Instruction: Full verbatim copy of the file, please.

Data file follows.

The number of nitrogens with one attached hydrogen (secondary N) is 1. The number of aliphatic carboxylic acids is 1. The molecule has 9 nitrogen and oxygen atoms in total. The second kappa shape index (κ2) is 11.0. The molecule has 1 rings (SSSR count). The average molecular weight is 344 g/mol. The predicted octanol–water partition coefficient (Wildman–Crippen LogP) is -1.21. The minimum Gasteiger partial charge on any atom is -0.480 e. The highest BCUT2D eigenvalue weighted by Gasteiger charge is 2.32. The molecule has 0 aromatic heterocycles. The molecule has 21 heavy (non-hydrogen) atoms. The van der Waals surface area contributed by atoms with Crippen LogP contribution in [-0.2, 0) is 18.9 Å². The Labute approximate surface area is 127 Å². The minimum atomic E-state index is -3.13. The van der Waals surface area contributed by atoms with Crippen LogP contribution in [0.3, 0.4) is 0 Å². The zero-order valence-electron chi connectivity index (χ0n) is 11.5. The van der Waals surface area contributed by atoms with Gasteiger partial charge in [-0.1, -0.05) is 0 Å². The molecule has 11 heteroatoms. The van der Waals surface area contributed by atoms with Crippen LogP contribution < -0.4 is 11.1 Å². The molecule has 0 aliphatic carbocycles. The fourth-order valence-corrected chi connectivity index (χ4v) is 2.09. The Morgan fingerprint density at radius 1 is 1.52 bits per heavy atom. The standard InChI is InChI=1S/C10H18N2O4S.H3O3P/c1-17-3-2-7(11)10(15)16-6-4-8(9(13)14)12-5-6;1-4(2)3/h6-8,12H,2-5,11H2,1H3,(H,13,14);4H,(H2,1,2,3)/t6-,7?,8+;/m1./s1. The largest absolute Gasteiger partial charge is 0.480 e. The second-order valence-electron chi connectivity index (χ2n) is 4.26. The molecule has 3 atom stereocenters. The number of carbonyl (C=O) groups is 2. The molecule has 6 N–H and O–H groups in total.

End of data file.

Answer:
The number of nitrogens with one attached hydrogen (secondary N) is 1. The number of aliphatic carboxylic acids is 1. The molecule has 9 nitrogen and oxygen atoms in total. The second kappa shape index (κ2) is 11.0. The molecule has 1 rings (SSSR count). The average molecular weight is 344 g/mol. The predicted octanol–water partition coefficient (Wildman–Crippen LogP) is -1.21. The minimum Gasteiger partial charge on any atom is -0.480 e. The highest BCUT2D eigenvalue weighted by Gasteiger charge is 2.32. The molecule has 0 aromatic heterocycles. The molecule has 21 heavy (non-hydrogen) atoms. The van der Waals surface area contributed by atoms with Crippen LogP contribution in [-0.2, 0) is 18.9 Å². The Labute approximate surface area is 127 Å². The minimum atomic E-state index is -3.13. The van der Waals surface area contributed by atoms with Crippen LogP contribution in [0.3, 0.4) is 0 Å². The zero-order valence-electron chi connectivity index (χ0n) is 11.5. The van der Waals surface area contributed by atoms with Gasteiger partial charge in [-0.1, -0.05) is 0 Å². The molecule has 11 heteroatoms. The van der Waals surface area contributed by atoms with Crippen LogP contribution < -0.4 is 11.1 Å². The molecule has 0 aliphatic carbocycles. The fourth-order valence-corrected chi connectivity index (χ4v) is 2.09. The Morgan fingerprint density at radius 1 is 1.52 bits per heavy atom. The standard InChI is InChI=1S/C10H18N2O4S.H3O3P/c1-17-3-2-7(11)10(15)16-6-4-8(9(13)14)12-5-6;1-4(2)3/h6-8,12H,2-5,11H2,1H3,(H,13,14);4H,(H2,1,2,3)/t6-,7?,8+;/m1./s1. The largest absolute Gasteiger partial charge is 0.480 e. The second-order valence-electron chi connectivity index (χ2n) is 4.26. The molecule has 3 atom stereocenters. The number of carbonyl (C=O) groups is 2. The molecule has 6 N–H and O–H groups in total.